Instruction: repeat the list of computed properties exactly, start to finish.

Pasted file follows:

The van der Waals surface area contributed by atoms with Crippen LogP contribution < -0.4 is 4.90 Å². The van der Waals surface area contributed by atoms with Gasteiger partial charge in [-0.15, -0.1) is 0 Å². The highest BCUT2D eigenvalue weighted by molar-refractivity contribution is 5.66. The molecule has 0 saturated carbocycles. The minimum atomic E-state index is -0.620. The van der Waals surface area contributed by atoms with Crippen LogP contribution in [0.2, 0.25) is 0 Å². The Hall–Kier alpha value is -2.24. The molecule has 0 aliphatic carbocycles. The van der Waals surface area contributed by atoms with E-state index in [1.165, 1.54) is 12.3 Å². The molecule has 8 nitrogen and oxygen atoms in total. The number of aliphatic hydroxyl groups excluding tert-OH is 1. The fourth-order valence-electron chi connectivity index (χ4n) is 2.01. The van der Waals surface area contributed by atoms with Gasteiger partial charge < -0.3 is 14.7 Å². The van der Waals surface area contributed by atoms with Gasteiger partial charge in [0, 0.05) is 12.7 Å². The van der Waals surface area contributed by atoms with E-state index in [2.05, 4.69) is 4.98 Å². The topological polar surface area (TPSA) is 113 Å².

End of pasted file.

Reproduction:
The van der Waals surface area contributed by atoms with Crippen LogP contribution < -0.4 is 4.90 Å². The van der Waals surface area contributed by atoms with Gasteiger partial charge in [-0.15, -0.1) is 0 Å². The highest BCUT2D eigenvalue weighted by molar-refractivity contribution is 5.66. The molecule has 0 saturated carbocycles. The minimum atomic E-state index is -0.620. The van der Waals surface area contributed by atoms with Crippen LogP contribution in [0.2, 0.25) is 0 Å². The Hall–Kier alpha value is -2.24. The molecule has 0 aliphatic carbocycles. The van der Waals surface area contributed by atoms with E-state index in [1.165, 1.54) is 12.3 Å². The molecule has 8 nitrogen and oxygen atoms in total. The number of aliphatic hydroxyl groups excluding tert-OH is 1. The fourth-order valence-electron chi connectivity index (χ4n) is 2.01. The van der Waals surface area contributed by atoms with Gasteiger partial charge < -0.3 is 14.7 Å². The van der Waals surface area contributed by atoms with Gasteiger partial charge in [0, 0.05) is 12.7 Å². The van der Waals surface area contributed by atoms with E-state index in [2.05, 4.69) is 4.98 Å². The topological polar surface area (TPSA) is 113 Å².